Beyond trade too, there are several areas such as health, industry, technology, public administration where aggregation of, and action on common policy concerns can yield tremendous benefits. New modes of cooperation are also required to allow countries of the South who are leaders in a particular area to transfer their skills, technology and support to other countries which may benefit from them. Several good practices already exist within the South, such as Oil for Doctors initiative between Cuba and Venezuela or joint training of personnel from the South on technological and administrative skills. But these need to be taken up at a larger scale to make a substantive impact and to make it appealing for other countries to join in.

Within a diverse group of countries such as those within NAM, conflict of interests and tensions are inevitable, but they pale out in comparison to the numerous opportunities that are available to strike common interests, forge partnerships and take up joint activities, many of which remain unexplored. A New South is already on the horizon and has started to flex its muscles within the global arena as is evident from the emergence of the G20 and the G90 at Cancun and the G110 at the Hong Kong.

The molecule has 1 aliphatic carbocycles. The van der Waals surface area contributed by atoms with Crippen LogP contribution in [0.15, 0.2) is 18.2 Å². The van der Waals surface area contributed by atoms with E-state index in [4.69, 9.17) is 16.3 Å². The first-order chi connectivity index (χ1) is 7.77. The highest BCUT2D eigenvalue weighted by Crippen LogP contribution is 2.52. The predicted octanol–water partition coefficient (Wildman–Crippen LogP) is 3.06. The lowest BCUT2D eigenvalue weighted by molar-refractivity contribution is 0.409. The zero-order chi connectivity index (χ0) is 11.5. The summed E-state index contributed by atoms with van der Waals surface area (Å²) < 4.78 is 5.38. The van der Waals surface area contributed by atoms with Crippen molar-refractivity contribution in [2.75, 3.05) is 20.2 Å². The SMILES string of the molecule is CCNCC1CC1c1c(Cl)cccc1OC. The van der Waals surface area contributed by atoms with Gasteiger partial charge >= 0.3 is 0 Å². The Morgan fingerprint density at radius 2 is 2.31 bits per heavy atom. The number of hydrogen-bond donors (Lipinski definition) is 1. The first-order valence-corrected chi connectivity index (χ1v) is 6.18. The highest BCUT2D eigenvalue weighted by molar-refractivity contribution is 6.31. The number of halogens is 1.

NAM can keep alive the South consciousness and provide the overarching framework and vision to forge such partnerships, which ultimately need to be carried out at the regional and country-specific level. It therefore needs to define a new work programme for itself which should be guided by the underlying concerns of the South to retain their national policy space in order to make decisions which are in the interest of their citizens, This will provide a robust defense against erosion of national policy making which inevitably happens as the neo-liberal agenda spreads beyond economic sphere into social and political realms.

Several countries of the South now realize the impediments that the neo-liberal agenda has placed on common development of the South. A paradigm shift can be observed where the South is searching for a new identity based on their common concerns and common understanding of the problems and the way forward. Indeed it is as if the spirit of Bandung has been rejuvenated, only this time all the South is on board in pursuit of alternatives to the dominant ideology and knowledge hegemony.

In 1955, NAM was one such bridge which brought together countries which shared similar views on nationalism and ideology of self-reliant development. The time is now ripe to build newer and stronger bridges at different levels. By doing so, the flame of South consciousness lighted by NAM’s stalwart founders will continue to burn bright and keep providing an alternative platform for the South to progress.

Vikas Nath is the Coordinator of South Intellectual Platform and Joseph Senona is a Researcher at South Centre (an Inter-Governmental Organization), Geneva.

The views presented in this news article are personal and do not represent the views of the organization the authors work for.